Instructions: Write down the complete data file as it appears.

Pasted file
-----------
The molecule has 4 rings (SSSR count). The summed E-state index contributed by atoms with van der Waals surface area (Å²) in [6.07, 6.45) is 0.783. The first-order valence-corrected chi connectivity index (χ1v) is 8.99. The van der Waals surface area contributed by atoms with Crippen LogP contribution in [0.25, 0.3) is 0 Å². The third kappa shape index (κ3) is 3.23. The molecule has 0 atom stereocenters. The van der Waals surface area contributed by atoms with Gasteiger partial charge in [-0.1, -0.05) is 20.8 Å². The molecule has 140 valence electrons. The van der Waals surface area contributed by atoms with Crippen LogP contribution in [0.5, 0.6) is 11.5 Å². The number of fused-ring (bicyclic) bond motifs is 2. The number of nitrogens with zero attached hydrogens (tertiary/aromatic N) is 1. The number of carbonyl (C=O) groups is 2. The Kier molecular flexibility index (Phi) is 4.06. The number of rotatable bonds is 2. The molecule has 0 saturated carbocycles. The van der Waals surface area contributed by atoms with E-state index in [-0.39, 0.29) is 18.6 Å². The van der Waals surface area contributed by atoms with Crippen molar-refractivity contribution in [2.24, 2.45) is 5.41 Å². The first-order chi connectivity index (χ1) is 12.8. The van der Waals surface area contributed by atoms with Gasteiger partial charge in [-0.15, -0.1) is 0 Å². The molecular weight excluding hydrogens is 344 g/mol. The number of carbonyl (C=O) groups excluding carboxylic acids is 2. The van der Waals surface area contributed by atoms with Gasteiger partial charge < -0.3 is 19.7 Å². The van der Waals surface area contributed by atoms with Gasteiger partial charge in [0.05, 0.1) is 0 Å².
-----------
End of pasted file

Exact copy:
The molecule has 4 rings (SSSR count). The summed E-state index contributed by atoms with van der Waals surface area (Å²) in [6.07, 6.45) is 0.783. The first-order valence-corrected chi connectivity index (χ1v) is 8.99. The van der Waals surface area contributed by atoms with Crippen LogP contribution in [0.25, 0.3) is 0 Å². The third kappa shape index (κ3) is 3.23. The molecule has 0 atom stereocenters. The van der Waals surface area contributed by atoms with Gasteiger partial charge in [-0.1, -0.05) is 20.8 Å². The molecule has 140 valence electrons. The van der Waals surface area contributed by atoms with Crippen LogP contribution in [0.5, 0.6) is 11.5 Å². The number of fused-ring (bicyclic) bond motifs is 2. The number of nitrogens with zero attached hydrogens (tertiary/aromatic N) is 1. The number of carbonyl (C=O) groups is 2. The Kier molecular flexibility index (Phi) is 4.06. The number of rotatable bonds is 2. The molecule has 0 saturated carbocycles. The van der Waals surface area contributed by atoms with E-state index in [-0.39, 0.29) is 18.6 Å². The van der Waals surface area contributed by atoms with Crippen molar-refractivity contribution in [2.24, 2.45) is 5.41 Å². The first-order chi connectivity index (χ1) is 12.8. The van der Waals surface area contributed by atoms with Gasteiger partial charge in [-0.15, -0.1) is 0 Å². The molecular weight excluding hydrogens is 344 g/mol. The number of carbonyl (C=O) groups excluding carboxylic acids is 2. The van der Waals surface area contributed by atoms with Gasteiger partial charge < -0.3 is 19.7 Å². The van der Waals surface area contributed by atoms with Gasteiger partial charge in [0.05, 0.1) is 0 Å².